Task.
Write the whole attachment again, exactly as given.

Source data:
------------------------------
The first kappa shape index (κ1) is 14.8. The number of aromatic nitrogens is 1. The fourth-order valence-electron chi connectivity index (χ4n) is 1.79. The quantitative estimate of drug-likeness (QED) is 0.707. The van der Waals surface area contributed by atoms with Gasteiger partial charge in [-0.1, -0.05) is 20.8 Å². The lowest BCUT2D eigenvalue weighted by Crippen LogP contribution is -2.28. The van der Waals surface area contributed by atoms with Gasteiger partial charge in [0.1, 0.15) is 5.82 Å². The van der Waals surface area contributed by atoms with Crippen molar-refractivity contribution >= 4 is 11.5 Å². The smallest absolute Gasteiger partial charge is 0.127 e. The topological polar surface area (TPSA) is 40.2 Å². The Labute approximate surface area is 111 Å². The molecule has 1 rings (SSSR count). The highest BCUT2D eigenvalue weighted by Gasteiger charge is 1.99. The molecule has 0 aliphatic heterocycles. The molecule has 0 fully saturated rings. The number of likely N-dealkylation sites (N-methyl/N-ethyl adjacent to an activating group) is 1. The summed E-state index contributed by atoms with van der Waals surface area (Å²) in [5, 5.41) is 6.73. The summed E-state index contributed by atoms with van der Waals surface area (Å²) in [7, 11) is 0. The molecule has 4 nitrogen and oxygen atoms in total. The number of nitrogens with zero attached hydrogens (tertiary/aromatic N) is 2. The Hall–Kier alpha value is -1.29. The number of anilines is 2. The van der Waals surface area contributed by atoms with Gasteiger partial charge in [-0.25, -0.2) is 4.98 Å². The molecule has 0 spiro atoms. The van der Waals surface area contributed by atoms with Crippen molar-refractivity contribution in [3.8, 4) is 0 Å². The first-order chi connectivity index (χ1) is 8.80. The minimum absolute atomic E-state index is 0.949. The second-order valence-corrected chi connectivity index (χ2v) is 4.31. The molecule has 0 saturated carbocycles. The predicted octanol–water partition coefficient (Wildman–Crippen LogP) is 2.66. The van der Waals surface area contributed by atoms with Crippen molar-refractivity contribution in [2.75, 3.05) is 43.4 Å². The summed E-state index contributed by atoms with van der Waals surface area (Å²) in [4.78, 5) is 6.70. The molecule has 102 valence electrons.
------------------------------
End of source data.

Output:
The first kappa shape index (κ1) is 14.8. The number of aromatic nitrogens is 1. The fourth-order valence-electron chi connectivity index (χ4n) is 1.79. The quantitative estimate of drug-likeness (QED) is 0.707. The van der Waals surface area contributed by atoms with Gasteiger partial charge in [-0.1, -0.05) is 20.8 Å². The lowest BCUT2D eigenvalue weighted by Crippen LogP contribution is -2.28. The van der Waals surface area contributed by atoms with Gasteiger partial charge in [0.1, 0.15) is 5.82 Å². The van der Waals surface area contributed by atoms with Crippen molar-refractivity contribution >= 4 is 11.5 Å². The smallest absolute Gasteiger partial charge is 0.127 e. The topological polar surface area (TPSA) is 40.2 Å². The Labute approximate surface area is 111 Å². The molecule has 1 rings (SSSR count). The highest BCUT2D eigenvalue weighted by Gasteiger charge is 1.99. The molecule has 0 aliphatic heterocycles. The molecule has 0 fully saturated rings. The number of likely N-dealkylation sites (N-methyl/N-ethyl adjacent to an activating group) is 1. The summed E-state index contributed by atoms with van der Waals surface area (Å²) in [5, 5.41) is 6.73. The summed E-state index contributed by atoms with van der Waals surface area (Å²) in [7, 11) is 0. The molecule has 4 nitrogen and oxygen atoms in total. The number of nitrogens with zero attached hydrogens (tertiary/aromatic N) is 2. The Hall–Kier alpha value is -1.29. The number of anilines is 2. The van der Waals surface area contributed by atoms with Gasteiger partial charge in [-0.25, -0.2) is 4.98 Å². The molecule has 0 spiro atoms. The van der Waals surface area contributed by atoms with Crippen molar-refractivity contribution in [3.8, 4) is 0 Å². The first-order chi connectivity index (χ1) is 8.80. The minimum absolute atomic E-state index is 0.949. The second-order valence-corrected chi connectivity index (χ2v) is 4.31. The molecule has 0 saturated carbocycles. The predicted octanol–water partition coefficient (Wildman–Crippen LogP) is 2.66. The van der Waals surface area contributed by atoms with Crippen molar-refractivity contribution in [2.75, 3.05) is 43.4 Å². The summed E-state index contributed by atoms with van der Waals surface area (Å²) in [4.78, 5) is 6.70. The molecule has 102 valence electrons.